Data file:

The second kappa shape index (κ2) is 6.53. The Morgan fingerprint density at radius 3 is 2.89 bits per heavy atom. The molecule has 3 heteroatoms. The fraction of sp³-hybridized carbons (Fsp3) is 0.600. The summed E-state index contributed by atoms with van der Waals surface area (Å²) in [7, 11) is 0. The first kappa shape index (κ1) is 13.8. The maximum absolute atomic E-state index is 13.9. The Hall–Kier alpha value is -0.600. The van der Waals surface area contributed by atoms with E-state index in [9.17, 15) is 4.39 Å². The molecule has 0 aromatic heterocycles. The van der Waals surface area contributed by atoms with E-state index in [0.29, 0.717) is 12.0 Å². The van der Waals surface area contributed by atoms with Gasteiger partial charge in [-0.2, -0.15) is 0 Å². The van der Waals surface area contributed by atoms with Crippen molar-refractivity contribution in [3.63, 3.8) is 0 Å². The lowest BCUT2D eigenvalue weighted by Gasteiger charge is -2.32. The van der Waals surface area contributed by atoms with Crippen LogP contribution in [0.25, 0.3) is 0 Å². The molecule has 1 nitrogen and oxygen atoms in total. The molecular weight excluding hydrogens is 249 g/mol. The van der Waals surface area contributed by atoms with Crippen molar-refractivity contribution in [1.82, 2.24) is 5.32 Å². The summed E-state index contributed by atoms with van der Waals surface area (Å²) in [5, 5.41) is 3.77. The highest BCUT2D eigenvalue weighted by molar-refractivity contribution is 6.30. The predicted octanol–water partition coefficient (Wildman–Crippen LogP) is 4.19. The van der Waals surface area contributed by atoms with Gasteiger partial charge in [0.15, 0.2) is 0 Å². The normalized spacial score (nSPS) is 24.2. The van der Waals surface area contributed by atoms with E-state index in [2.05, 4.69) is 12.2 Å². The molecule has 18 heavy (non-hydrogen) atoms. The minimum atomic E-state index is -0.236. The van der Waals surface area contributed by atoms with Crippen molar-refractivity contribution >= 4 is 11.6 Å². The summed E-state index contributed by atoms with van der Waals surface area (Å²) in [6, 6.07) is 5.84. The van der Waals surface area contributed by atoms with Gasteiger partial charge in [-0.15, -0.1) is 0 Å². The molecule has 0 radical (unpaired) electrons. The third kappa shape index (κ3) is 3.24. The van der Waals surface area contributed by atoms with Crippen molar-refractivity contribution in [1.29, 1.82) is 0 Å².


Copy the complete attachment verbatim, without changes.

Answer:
The second kappa shape index (κ2) is 6.53. The Morgan fingerprint density at radius 3 is 2.89 bits per heavy atom. The molecule has 3 heteroatoms. The fraction of sp³-hybridized carbons (Fsp3) is 0.600. The summed E-state index contributed by atoms with van der Waals surface area (Å²) in [7, 11) is 0. The first kappa shape index (κ1) is 13.8. The maximum absolute atomic E-state index is 13.9. The Hall–Kier alpha value is -0.600. The van der Waals surface area contributed by atoms with E-state index in [9.17, 15) is 4.39 Å². The molecule has 0 aromatic heterocycles. The van der Waals surface area contributed by atoms with E-state index in [0.29, 0.717) is 12.0 Å². The van der Waals surface area contributed by atoms with Gasteiger partial charge in [-0.2, -0.15) is 0 Å². The van der Waals surface area contributed by atoms with Crippen molar-refractivity contribution in [3.63, 3.8) is 0 Å². The lowest BCUT2D eigenvalue weighted by Gasteiger charge is -2.32. The van der Waals surface area contributed by atoms with Crippen LogP contribution in [0.25, 0.3) is 0 Å². The molecule has 1 nitrogen and oxygen atoms in total. The molecular weight excluding hydrogens is 249 g/mol. The van der Waals surface area contributed by atoms with Crippen molar-refractivity contribution in [1.82, 2.24) is 5.32 Å². The summed E-state index contributed by atoms with van der Waals surface area (Å²) in [5, 5.41) is 3.77. The highest BCUT2D eigenvalue weighted by molar-refractivity contribution is 6.30. The predicted octanol–water partition coefficient (Wildman–Crippen LogP) is 4.19. The van der Waals surface area contributed by atoms with Gasteiger partial charge in [0.15, 0.2) is 0 Å². The normalized spacial score (nSPS) is 24.2. The van der Waals surface area contributed by atoms with E-state index in [2.05, 4.69) is 12.2 Å². The molecule has 18 heavy (non-hydrogen) atoms. The minimum atomic E-state index is -0.236. The van der Waals surface area contributed by atoms with Crippen molar-refractivity contribution >= 4 is 11.6 Å². The summed E-state index contributed by atoms with van der Waals surface area (Å²) in [6, 6.07) is 5.84. The van der Waals surface area contributed by atoms with Gasteiger partial charge in [-0.15, -0.1) is 0 Å². The molecule has 0 radical (unpaired) electrons. The third kappa shape index (κ3) is 3.24. The van der Waals surface area contributed by atoms with Crippen molar-refractivity contribution in [1.29, 1.82) is 0 Å².